FREQUENCY AIR FLOW METER

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In the automotive environment a frequency is used in the airflow meter. The frequency, not the amplitude nor the PWM (Pulse Width Modulation), contains the information of the amount of airflow.

The engine manufacturer chooses a frequency as information carrier because it can be counted (over time) and has a much higher resolution compared to analogue signals in a noisy engine compartment. Sometimes the PWM of the frequency signal is a measure of the temperature, thus transmitting TWO signals over one wire.

 

A frequency signal can be modified by routing it through a unit as follows:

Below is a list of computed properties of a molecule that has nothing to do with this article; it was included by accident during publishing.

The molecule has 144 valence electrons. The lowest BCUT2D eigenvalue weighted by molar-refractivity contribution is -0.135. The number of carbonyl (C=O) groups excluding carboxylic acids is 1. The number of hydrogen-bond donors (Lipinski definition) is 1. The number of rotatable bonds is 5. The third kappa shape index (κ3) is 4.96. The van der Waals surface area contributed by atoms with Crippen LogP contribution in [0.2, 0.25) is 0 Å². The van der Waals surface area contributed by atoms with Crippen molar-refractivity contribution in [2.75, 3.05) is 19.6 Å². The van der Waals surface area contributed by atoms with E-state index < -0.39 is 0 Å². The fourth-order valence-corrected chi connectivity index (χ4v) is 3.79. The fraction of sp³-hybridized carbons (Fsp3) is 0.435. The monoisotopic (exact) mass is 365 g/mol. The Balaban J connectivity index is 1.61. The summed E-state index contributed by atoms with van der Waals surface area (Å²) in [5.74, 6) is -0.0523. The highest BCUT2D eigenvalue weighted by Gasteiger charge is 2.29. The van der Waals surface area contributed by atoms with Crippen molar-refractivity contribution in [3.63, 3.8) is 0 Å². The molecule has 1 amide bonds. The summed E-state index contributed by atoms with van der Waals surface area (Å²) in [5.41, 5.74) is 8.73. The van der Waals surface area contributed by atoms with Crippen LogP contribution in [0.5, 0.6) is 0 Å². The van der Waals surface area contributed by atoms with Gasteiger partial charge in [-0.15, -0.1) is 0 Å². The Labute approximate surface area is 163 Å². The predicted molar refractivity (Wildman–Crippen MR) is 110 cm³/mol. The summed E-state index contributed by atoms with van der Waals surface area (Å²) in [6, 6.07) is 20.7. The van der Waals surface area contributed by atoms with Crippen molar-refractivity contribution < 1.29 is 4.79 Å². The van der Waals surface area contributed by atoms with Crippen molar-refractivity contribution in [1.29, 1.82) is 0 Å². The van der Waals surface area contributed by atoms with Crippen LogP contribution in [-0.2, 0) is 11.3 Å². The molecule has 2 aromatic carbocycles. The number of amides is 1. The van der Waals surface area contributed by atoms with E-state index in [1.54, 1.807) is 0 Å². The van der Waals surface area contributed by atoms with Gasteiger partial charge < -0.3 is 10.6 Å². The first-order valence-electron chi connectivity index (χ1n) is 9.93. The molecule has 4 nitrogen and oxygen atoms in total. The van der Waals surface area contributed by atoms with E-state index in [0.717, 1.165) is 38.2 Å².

• Count the frequency and convert its engineering units (Hz)
  • Add the mapping information, e.g. 1%
  • Output the new frequency.

 

With this simple arrangement the ECU sees a 1% higher airflow as the one measured by the airflow meter.

The actual conversion is done one every frequency period, thus giving instantaneous control.

The mapping information depends on the engine operating point such as idling, light load, cruising or full throttle.

If the airflow is used to determine the operating point, then the unmodified frequency signal must be used.



FREQUENCY MODIFICATION CAN BE DONE BY THE FOLLOWING UNITS:

 

VISIT THE FOLLOWING LINKS FOR MORE INFORMATION ON THE FREQUENCY AIR FLOW METER: